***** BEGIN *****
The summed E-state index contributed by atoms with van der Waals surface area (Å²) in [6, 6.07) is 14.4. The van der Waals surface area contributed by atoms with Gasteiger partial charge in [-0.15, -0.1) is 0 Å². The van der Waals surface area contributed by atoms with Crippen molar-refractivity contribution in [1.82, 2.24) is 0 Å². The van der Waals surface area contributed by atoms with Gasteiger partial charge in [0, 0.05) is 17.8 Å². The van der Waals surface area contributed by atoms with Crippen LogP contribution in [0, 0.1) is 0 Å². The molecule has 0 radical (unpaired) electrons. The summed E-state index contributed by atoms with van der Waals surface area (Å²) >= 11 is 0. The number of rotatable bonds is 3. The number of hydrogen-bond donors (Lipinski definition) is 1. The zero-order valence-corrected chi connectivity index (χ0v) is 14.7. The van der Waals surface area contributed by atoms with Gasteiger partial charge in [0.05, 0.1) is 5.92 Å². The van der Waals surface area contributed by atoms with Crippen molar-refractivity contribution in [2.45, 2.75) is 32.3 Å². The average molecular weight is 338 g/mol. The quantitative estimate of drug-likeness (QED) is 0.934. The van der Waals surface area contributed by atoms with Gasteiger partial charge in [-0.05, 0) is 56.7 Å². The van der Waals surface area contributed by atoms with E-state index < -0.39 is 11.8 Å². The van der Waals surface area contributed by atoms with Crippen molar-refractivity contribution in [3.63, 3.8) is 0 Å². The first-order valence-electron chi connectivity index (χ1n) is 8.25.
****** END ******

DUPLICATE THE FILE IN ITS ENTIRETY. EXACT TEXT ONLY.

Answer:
The summed E-state index contributed by atoms with van der Waals surface area (Å²) in [6, 6.07) is 14.4. The van der Waals surface area contributed by atoms with Gasteiger partial charge in [-0.15, -0.1) is 0 Å². The van der Waals surface area contributed by atoms with Crippen molar-refractivity contribution in [1.82, 2.24) is 0 Å². The van der Waals surface area contributed by atoms with Gasteiger partial charge in [0, 0.05) is 17.8 Å². The van der Waals surface area contributed by atoms with Crippen LogP contribution in [0, 0.1) is 0 Å². The molecule has 0 radical (unpaired) electrons. The summed E-state index contributed by atoms with van der Waals surface area (Å²) >= 11 is 0. The number of rotatable bonds is 3. The number of hydrogen-bond donors (Lipinski definition) is 1. The zero-order valence-corrected chi connectivity index (χ0v) is 14.7. The van der Waals surface area contributed by atoms with Gasteiger partial charge in [0.05, 0.1) is 5.92 Å². The van der Waals surface area contributed by atoms with Crippen molar-refractivity contribution in [2.45, 2.75) is 32.3 Å². The average molecular weight is 338 g/mol. The quantitative estimate of drug-likeness (QED) is 0.934. The van der Waals surface area contributed by atoms with Gasteiger partial charge in [-0.05, 0) is 56.7 Å². The van der Waals surface area contributed by atoms with E-state index < -0.39 is 11.8 Å². The van der Waals surface area contributed by atoms with Crippen molar-refractivity contribution in [3.63, 3.8) is 0 Å². The first-order valence-electron chi connectivity index (χ1n) is 8.25.